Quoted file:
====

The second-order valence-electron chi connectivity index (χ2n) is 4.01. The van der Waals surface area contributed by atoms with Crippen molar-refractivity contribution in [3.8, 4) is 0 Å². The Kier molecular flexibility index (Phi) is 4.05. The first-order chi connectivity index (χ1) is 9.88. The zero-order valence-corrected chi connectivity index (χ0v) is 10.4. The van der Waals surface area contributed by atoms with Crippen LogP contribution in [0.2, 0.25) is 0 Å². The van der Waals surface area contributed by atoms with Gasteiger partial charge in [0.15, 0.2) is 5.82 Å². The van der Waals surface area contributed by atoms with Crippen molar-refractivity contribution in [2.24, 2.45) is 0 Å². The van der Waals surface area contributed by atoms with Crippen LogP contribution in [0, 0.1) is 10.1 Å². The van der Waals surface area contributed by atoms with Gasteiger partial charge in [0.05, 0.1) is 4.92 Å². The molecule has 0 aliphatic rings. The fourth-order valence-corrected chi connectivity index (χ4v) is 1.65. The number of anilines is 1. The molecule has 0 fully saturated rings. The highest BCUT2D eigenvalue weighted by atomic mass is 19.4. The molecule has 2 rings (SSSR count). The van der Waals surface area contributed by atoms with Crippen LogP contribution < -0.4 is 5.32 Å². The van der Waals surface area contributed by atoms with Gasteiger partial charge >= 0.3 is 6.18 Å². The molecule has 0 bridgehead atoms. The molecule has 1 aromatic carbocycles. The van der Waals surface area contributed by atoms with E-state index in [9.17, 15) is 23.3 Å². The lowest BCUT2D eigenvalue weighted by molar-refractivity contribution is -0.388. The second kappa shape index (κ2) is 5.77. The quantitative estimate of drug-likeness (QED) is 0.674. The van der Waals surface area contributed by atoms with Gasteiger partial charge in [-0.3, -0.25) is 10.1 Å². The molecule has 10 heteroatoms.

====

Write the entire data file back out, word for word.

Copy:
The second-order valence-electron chi connectivity index (χ2n) is 4.01. The van der Waals surface area contributed by atoms with Crippen molar-refractivity contribution in [3.8, 4) is 0 Å². The Kier molecular flexibility index (Phi) is 4.05. The first-order chi connectivity index (χ1) is 9.88. The zero-order valence-corrected chi connectivity index (χ0v) is 10.4. The van der Waals surface area contributed by atoms with Crippen LogP contribution in [0.2, 0.25) is 0 Å². The van der Waals surface area contributed by atoms with Gasteiger partial charge in [0.15, 0.2) is 5.82 Å². The van der Waals surface area contributed by atoms with Crippen molar-refractivity contribution in [2.24, 2.45) is 0 Å². The van der Waals surface area contributed by atoms with Crippen LogP contribution in [0, 0.1) is 10.1 Å². The van der Waals surface area contributed by atoms with Gasteiger partial charge in [0.05, 0.1) is 4.92 Å². The molecule has 0 aliphatic rings. The fourth-order valence-corrected chi connectivity index (χ4v) is 1.65. The number of anilines is 1. The molecule has 0 fully saturated rings. The highest BCUT2D eigenvalue weighted by atomic mass is 19.4. The molecule has 2 rings (SSSR count). The van der Waals surface area contributed by atoms with Crippen LogP contribution < -0.4 is 5.32 Å². The van der Waals surface area contributed by atoms with Gasteiger partial charge >= 0.3 is 6.18 Å². The molecule has 0 bridgehead atoms. The molecule has 1 aromatic carbocycles. The van der Waals surface area contributed by atoms with E-state index in [9.17, 15) is 23.3 Å². The lowest BCUT2D eigenvalue weighted by molar-refractivity contribution is -0.388. The second kappa shape index (κ2) is 5.77. The quantitative estimate of drug-likeness (QED) is 0.674. The van der Waals surface area contributed by atoms with Gasteiger partial charge in [-0.3, -0.25) is 10.1 Å². The molecule has 10 heteroatoms.